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Auto blogThu, 17 Oct 2013
Just last month, Ford announced its first-ever non-pursuit-rated version of the Police Interceptor sedan for agencies looking to maximize fuel economy, but that doesn't mean that Ford is giving up on chasing down the bad guys. While the Dodge Charger can lay claim to the fastest lap time at the Grattan Raceway test facility held by the Michigan State Police, the results are now in for the Police Vehicle Evaluation acceleration tests. And Ford's Police Interceptor duo (sedan and utility) came out on top.
In the acceleration tests, Ford says that the Taurus-based PI Sedan with the newly available 3.5-liter EcoBoost V6 was the quickest among prospective police cars in both 0-60 and 0-100 mile per hour times. The sedan posted a 0-60 time of 5.66 seconds with all-wheel drive and 5.71 seconds with front-wheel drive, besting V8-powered competitors like the Chevy Caprice and Dodge Charger by more than 0.3 seconds. These rivals close the gap on the AWD sedan in the 0-100 test with the Ford taking 13.5 seconds compared to the Chevy's time of 14.35 and the Dodge's time of 14.7.
As for utility vehicles, the Explorer-based PI Utility, which accounts for 60 percent of Ford's police vehicle sales, essentially went head-to-head with the V8-powered Chevy Tahoe with similar results. Equipped with the new EcoBoost engine option, this big SUV hit 60 mph in just 6.28 seconds and 100 mph in 15.51 seconds compared to times of 8.22 seconds and 21.95 seconds, respectively, for the Tahoe. Other important tests in the PVE include braking and top speed, but while no automakers have stepped up to boast about their numbers in either of these categories, Ford's images show that the V8 Caprice had the highest top speed of the cars at 155 mph while the Tahoe's 139-mph speed made it the fastest utility vehicle.
It's always best to go out with a bang rather than a whimper, and Ford Performance Vehicles is doing just that in Australia with the Falcon GT F 351. It's the most powerful road car the Aussie performance brand has ever made with a supercharged 5.0-liter V8 pumping out 471 horsepower (351 kilowatts) and 420 pound-feet of torque. It's joined by the FPV Pursuit Ute with the same powerplant tuned to 422 hp and 402 lb-ft. Sadly, the last F in this Falcon's name stands for Final.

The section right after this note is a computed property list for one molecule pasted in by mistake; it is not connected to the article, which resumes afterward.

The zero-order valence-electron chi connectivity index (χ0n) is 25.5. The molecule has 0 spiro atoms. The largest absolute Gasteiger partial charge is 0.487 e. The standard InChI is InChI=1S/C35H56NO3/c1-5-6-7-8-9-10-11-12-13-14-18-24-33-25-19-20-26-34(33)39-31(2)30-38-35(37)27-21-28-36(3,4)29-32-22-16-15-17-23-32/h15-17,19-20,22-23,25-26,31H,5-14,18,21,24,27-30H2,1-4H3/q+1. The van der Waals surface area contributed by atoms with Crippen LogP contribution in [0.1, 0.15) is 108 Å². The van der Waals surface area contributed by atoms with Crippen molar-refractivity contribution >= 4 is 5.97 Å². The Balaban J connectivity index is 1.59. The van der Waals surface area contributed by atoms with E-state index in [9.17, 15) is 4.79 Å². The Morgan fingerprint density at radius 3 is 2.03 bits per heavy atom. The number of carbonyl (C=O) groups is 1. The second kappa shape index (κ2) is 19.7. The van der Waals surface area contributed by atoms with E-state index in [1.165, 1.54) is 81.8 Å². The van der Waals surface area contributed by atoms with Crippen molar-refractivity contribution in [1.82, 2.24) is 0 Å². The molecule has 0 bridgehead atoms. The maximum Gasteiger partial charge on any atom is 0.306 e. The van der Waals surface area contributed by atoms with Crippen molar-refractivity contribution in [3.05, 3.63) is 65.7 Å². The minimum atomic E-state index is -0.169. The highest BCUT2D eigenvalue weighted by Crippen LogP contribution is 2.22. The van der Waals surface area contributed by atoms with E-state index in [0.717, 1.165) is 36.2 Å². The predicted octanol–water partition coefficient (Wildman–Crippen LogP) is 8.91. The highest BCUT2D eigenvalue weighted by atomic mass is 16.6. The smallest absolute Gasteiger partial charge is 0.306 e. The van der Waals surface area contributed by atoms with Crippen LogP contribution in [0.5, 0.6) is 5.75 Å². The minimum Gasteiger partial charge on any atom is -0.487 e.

The GT F 351 is a monumental way to go out, though. It harkens back to the old days of Aussie muscle Fords, and the 351kw output is meant to reference the classic Falcon GT and its 351-cubic-inch V8. In addition to the massive power, the F has the improved suspension from the R-Spec model and Brembo brake calipers.
FPV is building just 500 GT F sedans for Australia and 50 more for New Zealand, plus 120 Pursuit Utes. They feature a blacked-out hood and black stripes over the hood and sides, plus gloss black accents around the headlights, door handles and mirrors.
Word coming in from across the pond has it that Ford is working on developing the business case to create a new Fiesta RS. The development is encouraged by the extremely positive reception the existing Fiesta ST has garnered to date, and the emergence of the above-pictured Fiesta RS WRC rally car, but it'll take more than goodwill to make a more extreme version a reality.
According to Auto Express, a new roadgoing Fiesta RS would almost certainly be based closely on the ST version, albeit with some vital differences. Its 1.6-liter turbo four would be increased from 180 horsepower to somewhere around 230 hp, and that powertrain would be accompanied by lightweight alloys inside blistered wheel arches, a stripped-out interior and possibly lightweight bodywork.
The vehicle's approval would reportedly require a strong business case in Europe, and not just in the UK where Ford hot hatches traditionally enjoy a strong following. It's unclear whether the Fiesta RS would potentially make the transatlantic voyage to American showrooms, but between it and the larger Focus RS, hopefully the Blue Oval wouldn't leave its home market out of the action altogether.